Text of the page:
The Syrian civil war has now entered its seventh year and appears to be drifting further and further away from a diplomatic resolution. What started out as a wave of protests and calls for reform, has led to one of the bloodiest and most unique civil conflicts in recent times. Alongside its numerous internal belligerents, the war has dragged in the region’s key players (Turkey, Iran and Saudi Arabia) as well as the majority of the world’s great powers.
Recently the news has been dominated once more by the rift in the United Nations Security Council (UNSC) between Russia and the west. But one significant member appears to once more have slipped quietly under the radar of the attention of the belligerents and especially the western media: the People’s Republic of China.
The outrage in the West that met the news that Russia had once more vetoed an attempt to pass a UN resolution after the alleged gas attack in Douma, appears to have covered up the fact that the 8228th meeting of the UNSC not only demonstrated that Russia will likely veto any draft the West put forward (and vice versa), but that China is also content to remain out of the spotlight regarding the Middle East and its almost perpetual state of crisis and instability.
China’s ambassador to the UN, Mr Wu Haitao, made a point of expressing his government’s ‘deep concern’ at the news of a chemical attack; as well as emphasising that the Chinese remained ‘firmly opposed’ to any use of such a weapon and that an ‘impartial investigation’ should be dispatched to the site. Whilst this response may appear to show nothing of note, the bulk of the ambassador’s opening of his address was almost a carbon copy of his speech to the same delegates the previous week (3 days before the attack was alleged to have taken place). In this meeting on the 10th April, China followed up its words by abstaining in a vote for the US-led resolution and voting in favour for the equivalent introduced by Russia.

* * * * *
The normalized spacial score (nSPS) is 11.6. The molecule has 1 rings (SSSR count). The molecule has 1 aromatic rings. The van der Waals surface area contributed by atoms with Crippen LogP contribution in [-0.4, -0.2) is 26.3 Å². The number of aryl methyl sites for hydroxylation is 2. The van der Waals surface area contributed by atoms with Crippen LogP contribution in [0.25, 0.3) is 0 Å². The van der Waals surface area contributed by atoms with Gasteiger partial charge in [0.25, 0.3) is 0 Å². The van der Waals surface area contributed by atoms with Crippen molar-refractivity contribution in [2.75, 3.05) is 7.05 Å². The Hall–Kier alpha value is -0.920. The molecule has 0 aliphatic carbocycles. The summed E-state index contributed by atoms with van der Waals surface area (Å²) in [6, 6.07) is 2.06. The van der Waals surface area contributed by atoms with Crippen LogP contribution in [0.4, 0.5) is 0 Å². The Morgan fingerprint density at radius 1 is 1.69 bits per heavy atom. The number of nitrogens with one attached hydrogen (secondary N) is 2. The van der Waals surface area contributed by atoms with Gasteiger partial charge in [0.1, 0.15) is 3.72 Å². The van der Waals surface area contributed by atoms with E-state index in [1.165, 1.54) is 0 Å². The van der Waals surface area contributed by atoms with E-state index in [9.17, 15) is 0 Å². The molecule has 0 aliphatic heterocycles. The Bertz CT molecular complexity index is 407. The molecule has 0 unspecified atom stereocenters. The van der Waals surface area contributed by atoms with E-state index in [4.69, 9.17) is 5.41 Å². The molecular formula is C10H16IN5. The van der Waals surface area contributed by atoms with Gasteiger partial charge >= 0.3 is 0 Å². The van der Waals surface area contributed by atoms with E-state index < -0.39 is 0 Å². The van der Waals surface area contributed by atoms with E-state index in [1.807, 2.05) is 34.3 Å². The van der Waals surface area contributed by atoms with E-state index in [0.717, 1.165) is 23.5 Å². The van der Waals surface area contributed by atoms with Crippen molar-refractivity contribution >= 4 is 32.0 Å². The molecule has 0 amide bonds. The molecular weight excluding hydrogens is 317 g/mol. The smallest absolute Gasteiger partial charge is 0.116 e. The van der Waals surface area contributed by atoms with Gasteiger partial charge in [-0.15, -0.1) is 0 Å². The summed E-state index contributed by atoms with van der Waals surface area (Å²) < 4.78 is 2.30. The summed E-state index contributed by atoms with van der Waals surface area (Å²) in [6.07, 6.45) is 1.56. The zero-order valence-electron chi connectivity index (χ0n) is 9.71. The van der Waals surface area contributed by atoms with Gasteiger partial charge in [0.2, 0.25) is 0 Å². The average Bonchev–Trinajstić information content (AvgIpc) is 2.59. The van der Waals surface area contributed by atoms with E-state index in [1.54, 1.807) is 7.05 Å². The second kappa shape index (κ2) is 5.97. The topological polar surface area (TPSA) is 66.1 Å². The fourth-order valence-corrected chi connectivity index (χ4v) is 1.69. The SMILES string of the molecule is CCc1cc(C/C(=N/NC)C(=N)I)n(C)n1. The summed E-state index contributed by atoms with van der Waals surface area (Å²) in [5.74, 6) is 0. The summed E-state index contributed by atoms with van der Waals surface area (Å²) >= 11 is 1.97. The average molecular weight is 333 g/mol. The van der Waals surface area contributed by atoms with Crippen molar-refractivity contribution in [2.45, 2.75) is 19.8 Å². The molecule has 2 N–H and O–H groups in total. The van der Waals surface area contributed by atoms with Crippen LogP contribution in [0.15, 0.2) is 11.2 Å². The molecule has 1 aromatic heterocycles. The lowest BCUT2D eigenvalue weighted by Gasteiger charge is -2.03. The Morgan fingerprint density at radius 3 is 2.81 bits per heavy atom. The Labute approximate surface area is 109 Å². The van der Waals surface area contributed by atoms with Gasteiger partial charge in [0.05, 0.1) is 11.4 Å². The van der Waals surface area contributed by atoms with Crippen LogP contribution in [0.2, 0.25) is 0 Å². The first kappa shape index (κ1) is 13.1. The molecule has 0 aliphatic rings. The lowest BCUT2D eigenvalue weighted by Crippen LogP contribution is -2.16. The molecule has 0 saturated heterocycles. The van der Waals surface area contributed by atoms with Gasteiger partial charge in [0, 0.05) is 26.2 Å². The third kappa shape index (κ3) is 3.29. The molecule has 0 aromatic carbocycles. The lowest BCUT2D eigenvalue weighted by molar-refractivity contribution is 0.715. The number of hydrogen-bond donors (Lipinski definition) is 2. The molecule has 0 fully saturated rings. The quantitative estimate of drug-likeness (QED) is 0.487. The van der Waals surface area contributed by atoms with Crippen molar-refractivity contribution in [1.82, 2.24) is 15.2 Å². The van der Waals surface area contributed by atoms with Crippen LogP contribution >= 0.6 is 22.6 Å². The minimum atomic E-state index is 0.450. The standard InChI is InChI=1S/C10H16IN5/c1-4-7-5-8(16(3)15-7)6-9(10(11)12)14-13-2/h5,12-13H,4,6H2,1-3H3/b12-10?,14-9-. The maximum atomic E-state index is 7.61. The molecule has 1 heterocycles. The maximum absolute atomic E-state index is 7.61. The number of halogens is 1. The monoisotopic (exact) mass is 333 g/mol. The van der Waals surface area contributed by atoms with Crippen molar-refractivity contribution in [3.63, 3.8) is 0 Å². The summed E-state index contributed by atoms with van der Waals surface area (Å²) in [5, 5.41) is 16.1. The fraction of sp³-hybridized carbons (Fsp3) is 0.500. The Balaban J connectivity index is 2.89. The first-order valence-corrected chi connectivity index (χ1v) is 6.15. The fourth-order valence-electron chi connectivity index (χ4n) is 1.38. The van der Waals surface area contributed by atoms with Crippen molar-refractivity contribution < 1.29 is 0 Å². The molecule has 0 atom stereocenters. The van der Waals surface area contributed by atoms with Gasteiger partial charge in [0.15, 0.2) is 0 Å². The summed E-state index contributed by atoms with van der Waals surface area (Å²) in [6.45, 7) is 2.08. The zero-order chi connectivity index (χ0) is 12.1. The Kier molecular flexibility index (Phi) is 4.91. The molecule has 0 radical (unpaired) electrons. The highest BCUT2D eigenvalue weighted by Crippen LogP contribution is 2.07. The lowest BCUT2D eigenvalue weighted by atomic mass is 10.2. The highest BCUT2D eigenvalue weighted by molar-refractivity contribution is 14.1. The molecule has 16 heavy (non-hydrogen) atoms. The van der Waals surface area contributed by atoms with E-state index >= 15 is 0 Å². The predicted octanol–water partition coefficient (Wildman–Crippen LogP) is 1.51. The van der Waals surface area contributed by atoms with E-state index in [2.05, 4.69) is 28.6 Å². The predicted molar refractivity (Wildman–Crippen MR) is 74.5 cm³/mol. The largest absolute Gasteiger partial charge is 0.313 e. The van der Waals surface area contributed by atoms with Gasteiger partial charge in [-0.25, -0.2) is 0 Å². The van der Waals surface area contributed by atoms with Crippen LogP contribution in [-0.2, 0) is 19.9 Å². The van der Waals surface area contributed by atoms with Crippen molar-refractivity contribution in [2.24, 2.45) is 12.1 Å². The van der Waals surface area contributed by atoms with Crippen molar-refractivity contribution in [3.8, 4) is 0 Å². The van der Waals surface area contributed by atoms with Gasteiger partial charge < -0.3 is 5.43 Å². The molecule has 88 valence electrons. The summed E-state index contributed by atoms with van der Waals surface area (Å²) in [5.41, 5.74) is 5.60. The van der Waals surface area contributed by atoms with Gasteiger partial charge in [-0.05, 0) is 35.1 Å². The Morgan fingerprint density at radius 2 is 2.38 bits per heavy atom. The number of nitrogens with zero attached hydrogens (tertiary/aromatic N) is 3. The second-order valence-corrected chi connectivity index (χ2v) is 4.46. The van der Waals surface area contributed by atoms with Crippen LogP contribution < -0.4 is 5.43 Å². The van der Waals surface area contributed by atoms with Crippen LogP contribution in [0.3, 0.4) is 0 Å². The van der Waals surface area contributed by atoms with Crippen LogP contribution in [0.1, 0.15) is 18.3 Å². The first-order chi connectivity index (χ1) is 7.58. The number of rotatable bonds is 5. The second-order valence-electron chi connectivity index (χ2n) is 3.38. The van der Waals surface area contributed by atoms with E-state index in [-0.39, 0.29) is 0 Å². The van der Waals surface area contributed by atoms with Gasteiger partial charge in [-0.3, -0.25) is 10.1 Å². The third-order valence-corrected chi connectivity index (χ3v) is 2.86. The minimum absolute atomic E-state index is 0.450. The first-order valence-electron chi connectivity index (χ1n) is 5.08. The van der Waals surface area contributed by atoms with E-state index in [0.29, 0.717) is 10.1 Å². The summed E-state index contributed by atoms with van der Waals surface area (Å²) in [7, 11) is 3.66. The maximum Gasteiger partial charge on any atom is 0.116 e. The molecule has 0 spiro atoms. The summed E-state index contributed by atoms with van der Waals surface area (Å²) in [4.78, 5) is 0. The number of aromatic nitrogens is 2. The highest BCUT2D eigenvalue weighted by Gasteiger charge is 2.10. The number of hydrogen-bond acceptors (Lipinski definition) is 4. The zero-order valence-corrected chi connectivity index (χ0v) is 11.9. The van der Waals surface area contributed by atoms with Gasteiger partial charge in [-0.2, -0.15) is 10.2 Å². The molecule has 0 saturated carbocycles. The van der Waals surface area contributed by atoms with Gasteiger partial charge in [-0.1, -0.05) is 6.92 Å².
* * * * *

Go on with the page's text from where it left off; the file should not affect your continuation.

This is not to say that China is doing the bare minimum of abiding by its obligations as a permanent and founding member of the Security Council. It shows that the priorities of Beijing differ quite significantly to its counterparts not just in the West, but in Moscow as well. With Assad on the offensive, coinciding with the downturn in fortunes for both the western-backed opposition and Islamic State, it would appear that the Chinese are gearing up to rebuild and reshape Syria in a model that compliments their long-term goals for the region. If Syria is to return to peace then someone will have to assist the government in footing the bill for reconstruction; which is predicted to cost anything between $250 billion and an astronomical $1 trillion. The West will likely be unable to provide any substantial assistance given their opposition to Assad; likewise, Saudi Arabia and other Gulf states will be looked on with suspicion. The Russians and Iranians will not have the financial clout to match the significant political and military support they have provided. As well as that, their respective economies are struggling under numerous sanctions imposed by the West. China, on the other hand, has the means, and importantly the desire to provide the immense investment and aid that Syria will desperately need. But this is not just a moral mission on China’s part. It is part of an immense Chinese project that covers not only the entire region but spans across several continents. Over the last two decades in particular, China has been steadily expanding its economic sphere of influence to rival that of the US. Massive investment in the impoverished, yet mineral rich, African continent, for example, has been described as a testing ground for investment on an even greater scale. In fact, total trade between China and the African continent topped over $200 billion in 2014.